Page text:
Gazette: When you got to Vietnam, what were your impressions?

Burrow: "We went into Da Nang harbor, got there, unloaded and there wasn't really anything going on to make you feel concerned. You could have been in the Philippines, Japan or anywhere, and you wouldn't have really known anything much different at that point. Once we got up where we were a few hundred miles away, and we're up in the river and they start shooting at you, you have a different feeling at that point."

Gazette: What was your first encounter with them shooting at you like?

Burrow: "I think that was when we were sitting there on the beach. You're used to hearing the percussion grenades going off. But, when a couple of mortars drop, that was a little different sound. Nothing had ever hit the ship, but it was around us. They were more concerned probably with hitting some of the supplies coming off and the troops there unloading. I don't really know.

"A lot of times, we'd bring troops up with us and they'd off-load there and they'd get in small mike boats and head up the river. While it was scary for the moment, you just do what you were trained to do and get things packed up and get out of there."

Gazette: What are you normally off-loading?

Burrow: "We'd carry supplies and we'd carry beer. We'd have water, tanks, Jeeps, sometimes it was troops. It could be most anything. ... About the farthest inland we had ever went was about 75 miles, which is pretty far to go in a 300-foot long ship. But, they had big rivers over there. We went in carrying causeways, which is like building a metal pier, a big dock thing. You could put four of those on an LST and then you'd drop them into the water, and then they'd start maneuvering them around with smaller boats and they'd build a dock or a floating ramp. We did that a number of times and we'd normally take supplies up, too.

"Sometimes, we'd actually take fire going up the river. Usually, small arms fire. Occasionally, some artillery or mortar type rounds. We got hit a few times and they put a few holes in the ship, but they didn't have a whole lot of effect on the ship."

Gazette: When they hit the ship, and you're a damage controlman, I imagine that's when you swung into action? What do you do when that happens?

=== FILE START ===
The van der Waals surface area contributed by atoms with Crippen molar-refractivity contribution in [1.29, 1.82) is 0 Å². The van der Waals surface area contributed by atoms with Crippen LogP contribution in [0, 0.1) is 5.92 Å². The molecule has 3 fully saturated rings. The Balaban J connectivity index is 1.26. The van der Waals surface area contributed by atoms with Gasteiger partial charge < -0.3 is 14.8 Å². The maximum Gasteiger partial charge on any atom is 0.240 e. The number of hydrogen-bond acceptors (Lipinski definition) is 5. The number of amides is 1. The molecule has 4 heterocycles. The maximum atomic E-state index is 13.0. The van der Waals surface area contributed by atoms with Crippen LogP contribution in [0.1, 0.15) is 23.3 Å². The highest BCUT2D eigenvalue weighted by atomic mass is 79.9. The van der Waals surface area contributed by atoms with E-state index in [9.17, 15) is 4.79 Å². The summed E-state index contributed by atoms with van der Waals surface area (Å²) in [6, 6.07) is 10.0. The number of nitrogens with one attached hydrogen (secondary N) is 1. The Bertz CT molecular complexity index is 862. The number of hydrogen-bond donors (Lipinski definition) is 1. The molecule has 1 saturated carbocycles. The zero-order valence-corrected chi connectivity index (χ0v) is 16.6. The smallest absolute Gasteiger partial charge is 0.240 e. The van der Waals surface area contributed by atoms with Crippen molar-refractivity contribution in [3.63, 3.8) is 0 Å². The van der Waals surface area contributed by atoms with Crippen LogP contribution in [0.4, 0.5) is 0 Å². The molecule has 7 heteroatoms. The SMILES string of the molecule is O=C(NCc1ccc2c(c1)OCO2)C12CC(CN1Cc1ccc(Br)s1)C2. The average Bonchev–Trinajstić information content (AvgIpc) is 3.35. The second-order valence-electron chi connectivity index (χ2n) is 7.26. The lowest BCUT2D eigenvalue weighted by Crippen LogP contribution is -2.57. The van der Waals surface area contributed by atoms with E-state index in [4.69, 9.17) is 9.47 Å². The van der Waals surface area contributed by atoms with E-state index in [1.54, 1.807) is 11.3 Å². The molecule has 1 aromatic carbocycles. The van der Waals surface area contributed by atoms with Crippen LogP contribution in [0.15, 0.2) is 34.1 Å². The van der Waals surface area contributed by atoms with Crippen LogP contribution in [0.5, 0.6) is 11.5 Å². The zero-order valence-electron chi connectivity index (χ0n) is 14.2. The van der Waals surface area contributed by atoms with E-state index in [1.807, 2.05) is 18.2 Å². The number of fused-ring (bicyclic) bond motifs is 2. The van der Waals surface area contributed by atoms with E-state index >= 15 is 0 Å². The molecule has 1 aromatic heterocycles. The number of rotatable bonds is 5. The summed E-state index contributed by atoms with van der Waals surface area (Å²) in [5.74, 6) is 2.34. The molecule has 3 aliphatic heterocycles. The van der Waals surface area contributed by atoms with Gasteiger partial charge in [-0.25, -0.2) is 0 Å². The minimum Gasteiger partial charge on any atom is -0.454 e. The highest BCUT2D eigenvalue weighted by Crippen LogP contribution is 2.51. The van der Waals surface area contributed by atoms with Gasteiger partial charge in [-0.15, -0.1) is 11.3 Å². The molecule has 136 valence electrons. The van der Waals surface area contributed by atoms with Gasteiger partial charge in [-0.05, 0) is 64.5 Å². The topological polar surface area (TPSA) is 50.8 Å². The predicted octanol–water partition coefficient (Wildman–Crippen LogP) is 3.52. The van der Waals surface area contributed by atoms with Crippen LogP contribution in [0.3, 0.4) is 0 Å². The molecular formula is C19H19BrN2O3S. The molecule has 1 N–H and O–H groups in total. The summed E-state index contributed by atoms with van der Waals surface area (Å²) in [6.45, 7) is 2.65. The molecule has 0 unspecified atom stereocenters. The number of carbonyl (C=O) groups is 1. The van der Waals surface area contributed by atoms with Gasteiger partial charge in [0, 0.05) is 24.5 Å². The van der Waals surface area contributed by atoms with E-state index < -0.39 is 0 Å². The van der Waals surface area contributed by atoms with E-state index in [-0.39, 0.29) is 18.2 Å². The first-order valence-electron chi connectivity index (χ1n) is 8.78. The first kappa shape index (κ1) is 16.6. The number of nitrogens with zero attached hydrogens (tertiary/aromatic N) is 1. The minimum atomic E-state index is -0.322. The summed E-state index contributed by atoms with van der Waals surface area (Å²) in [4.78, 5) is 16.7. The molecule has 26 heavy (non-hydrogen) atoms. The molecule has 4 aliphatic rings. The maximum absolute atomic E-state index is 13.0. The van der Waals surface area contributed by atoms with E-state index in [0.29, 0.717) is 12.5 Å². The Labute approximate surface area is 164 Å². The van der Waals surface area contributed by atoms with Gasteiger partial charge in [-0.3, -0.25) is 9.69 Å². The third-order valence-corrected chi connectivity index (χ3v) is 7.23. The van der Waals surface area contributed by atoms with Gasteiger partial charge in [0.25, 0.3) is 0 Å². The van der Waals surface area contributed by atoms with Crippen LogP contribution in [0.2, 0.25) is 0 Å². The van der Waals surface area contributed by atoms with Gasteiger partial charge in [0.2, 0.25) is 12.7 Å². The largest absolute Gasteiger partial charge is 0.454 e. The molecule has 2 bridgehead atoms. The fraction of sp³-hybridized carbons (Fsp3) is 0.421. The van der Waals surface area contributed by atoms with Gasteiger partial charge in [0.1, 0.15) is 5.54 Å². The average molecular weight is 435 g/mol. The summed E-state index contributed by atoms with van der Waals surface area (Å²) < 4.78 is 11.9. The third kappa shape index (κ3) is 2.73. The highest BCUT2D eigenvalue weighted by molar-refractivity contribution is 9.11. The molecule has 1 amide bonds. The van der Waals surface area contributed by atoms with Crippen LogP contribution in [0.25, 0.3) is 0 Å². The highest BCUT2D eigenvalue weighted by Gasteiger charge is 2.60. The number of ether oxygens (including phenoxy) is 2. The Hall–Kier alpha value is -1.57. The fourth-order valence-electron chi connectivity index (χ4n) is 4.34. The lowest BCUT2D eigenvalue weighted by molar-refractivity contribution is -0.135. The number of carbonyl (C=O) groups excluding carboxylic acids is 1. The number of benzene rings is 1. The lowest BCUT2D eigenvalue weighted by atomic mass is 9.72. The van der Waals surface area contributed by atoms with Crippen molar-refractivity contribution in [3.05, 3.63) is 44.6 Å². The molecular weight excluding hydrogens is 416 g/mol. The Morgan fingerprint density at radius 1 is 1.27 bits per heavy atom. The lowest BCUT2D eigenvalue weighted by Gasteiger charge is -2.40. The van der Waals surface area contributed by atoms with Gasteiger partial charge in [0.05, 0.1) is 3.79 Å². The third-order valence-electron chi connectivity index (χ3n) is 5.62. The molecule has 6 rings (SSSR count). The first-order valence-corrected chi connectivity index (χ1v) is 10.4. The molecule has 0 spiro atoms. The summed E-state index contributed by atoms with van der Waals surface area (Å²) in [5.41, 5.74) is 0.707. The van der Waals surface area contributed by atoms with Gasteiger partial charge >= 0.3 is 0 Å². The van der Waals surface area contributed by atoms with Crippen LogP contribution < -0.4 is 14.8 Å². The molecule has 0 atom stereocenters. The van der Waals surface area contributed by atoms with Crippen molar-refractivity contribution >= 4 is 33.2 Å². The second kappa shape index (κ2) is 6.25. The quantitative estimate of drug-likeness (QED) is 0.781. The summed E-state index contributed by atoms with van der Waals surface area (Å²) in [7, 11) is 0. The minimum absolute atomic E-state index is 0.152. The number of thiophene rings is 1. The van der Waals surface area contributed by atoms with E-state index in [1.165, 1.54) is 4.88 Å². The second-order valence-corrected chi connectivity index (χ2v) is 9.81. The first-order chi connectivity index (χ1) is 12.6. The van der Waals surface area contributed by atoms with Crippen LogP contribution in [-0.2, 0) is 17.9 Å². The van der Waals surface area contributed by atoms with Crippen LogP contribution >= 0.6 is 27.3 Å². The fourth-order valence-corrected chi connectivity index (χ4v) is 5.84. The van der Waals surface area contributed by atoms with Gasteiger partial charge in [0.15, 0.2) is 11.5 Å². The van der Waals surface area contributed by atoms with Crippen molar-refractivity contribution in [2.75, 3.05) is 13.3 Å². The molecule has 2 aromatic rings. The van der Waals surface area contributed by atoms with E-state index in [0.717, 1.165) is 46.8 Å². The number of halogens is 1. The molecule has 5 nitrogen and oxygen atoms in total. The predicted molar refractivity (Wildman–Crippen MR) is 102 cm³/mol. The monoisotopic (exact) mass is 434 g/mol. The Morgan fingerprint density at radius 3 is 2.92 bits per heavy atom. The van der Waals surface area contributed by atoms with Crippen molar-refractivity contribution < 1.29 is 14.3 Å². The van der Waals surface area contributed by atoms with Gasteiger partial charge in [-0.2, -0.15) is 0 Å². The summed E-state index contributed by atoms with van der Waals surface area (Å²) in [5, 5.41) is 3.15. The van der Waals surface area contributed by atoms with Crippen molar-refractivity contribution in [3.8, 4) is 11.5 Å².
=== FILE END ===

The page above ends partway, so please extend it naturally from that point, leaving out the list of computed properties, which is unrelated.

Burrow: "You go up and first, did you have an explosion? Do you have a fire? You address the damage that's caused, first.

"An armor piercing round just has a hole in it and if it's above the water line it doesn't necessarily do a lot. That's the more the type of thing that we had. A mortar round would more typically blow up on the deck and would maybe cause some disruption on the metal and burn the paint off, but it wasn't real damaging. At that point, we didn't have anything below the water line. We'd address whatever happened.

"If there was an emergency repair, then you'd start dealing with that, torch cutting, getting it out and getting steel plate to fill it. Something above the waterline, you didn't worry about it. You cleaned up and left the hole until you could get some place a little more comfortable to do the repair. Sometimes we'd be in general quarters going up the river, sometimes a kind of stand-down general quarters — go about your business unless there's a problem.

"The biggest hit we ever took, luckily we were not at general quarters and the shell went off and exploded in the repair division headquarters where you would have had a whole bunch of guys sitting in there waiting in case there was a problem. Luckily, at that point, there was nobody in there."

Gazette: When that happened, what did you do?

Burrow: "When we got in there, there was a minor fire, a little bit of one. We put the fire out, got everything cleaned out and then went in there and went in with torches and put a plate in there as a patch — generally you put it there as a temporary, and when you go in for a yard repair and they'd fix it the way they need to be fixed."

Gazette: Is Vietnam something that factors in your life, something you talk about often?

Burrow: "I almost never talk about it. If somebody asks me, I'll do some of what we did here. I don't go on this long typically and give them a brief synopsis of what I did. If they ask questions, I am more than happy to answer, but I don't just come out and say, 'I was in Vietnam and this is what I did.'"

Gazette: What do you hope people remember about Vietnam?

Burrow: "I had a different experience in the Navy and being along the coast was different than being a foot soldier. I would guess any of them would say that we were there to help those people have freedoms that they still don't have today. Everybody deserves those freedoms to make their own choice and live their own life and I would hope we would always support people to be able to do that anywhere in the world."